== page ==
Treatment

Addiction treatment can address your substance use disorder, include the behavioral factors around your alcohol or drug use. Royal Life Centers provides comprehensive addiction treatment, using intensive therapies which includes behavioral therapies, individual therapy sessions, group therapy, adventure therapy, activity therapy, and equine therapy. Our treatment programs range from short term to long term options. Your recovery journey can start now! It all starts with our medical detox program, where guests will be assessed for their withdrawal symptoms and evaluated for any co-occuring mental health disorders. Royal Life Centers has treatment centers across the western United States.

Our Programs

Royal Life Centers designed treatment programs to follow our guests from medical detox, through the stages of recovery. Our treatment options include: medical detox, a residential inpatient program, a partial hospitalization program (PHP), an intensive outpatient program (IOP), an outpatient program (OP), sober living and graduate housing. Our outpatient treatment options also allow for guests to attend our programming while living at home. Our therapies include intensive groups on topics like anger management and how to prevent a relapse. Each guest at Royal Life Centers works with their case manager and therapist to develop a treatment plan specifically tailored to meet their personal needs and goals.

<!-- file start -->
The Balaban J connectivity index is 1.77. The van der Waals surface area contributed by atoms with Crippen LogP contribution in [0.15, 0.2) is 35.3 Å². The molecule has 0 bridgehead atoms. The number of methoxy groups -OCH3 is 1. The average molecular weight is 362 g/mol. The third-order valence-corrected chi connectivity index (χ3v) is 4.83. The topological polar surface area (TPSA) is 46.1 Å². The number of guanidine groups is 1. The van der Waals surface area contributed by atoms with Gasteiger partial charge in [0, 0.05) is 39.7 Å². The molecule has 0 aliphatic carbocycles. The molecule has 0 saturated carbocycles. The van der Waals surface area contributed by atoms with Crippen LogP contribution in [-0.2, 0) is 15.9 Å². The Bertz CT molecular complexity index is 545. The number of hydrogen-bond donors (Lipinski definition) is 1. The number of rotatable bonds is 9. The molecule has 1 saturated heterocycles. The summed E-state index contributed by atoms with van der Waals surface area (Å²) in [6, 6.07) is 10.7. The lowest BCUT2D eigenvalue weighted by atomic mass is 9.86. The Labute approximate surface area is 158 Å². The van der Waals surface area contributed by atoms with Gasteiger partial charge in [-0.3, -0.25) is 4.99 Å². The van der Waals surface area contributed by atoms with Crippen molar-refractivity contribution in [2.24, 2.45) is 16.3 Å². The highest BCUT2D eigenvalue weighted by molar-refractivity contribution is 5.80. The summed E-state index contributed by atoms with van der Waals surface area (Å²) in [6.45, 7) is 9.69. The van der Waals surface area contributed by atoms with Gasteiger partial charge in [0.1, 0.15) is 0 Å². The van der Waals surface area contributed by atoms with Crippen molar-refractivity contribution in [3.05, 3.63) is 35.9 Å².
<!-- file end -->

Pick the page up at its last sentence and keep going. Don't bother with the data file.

Guests at Royal Life Centers will enjoy the guidance, support, and insight they will receive from staff members and their peers alike. Our treatment programs involve various opportunities for guests to participate in activities to better themselves, including: adventure therapy, activity therapy, equine therapy, community service opportunities, etc. Royal Life Centers encourages guests to be an active member of our community here, because once you enter one of our programs, you become a member of our family. Royal Life Centers strives to bring guests the skills and tools they need to build a happy, healthy, and successful life in sobriety. Because We Care.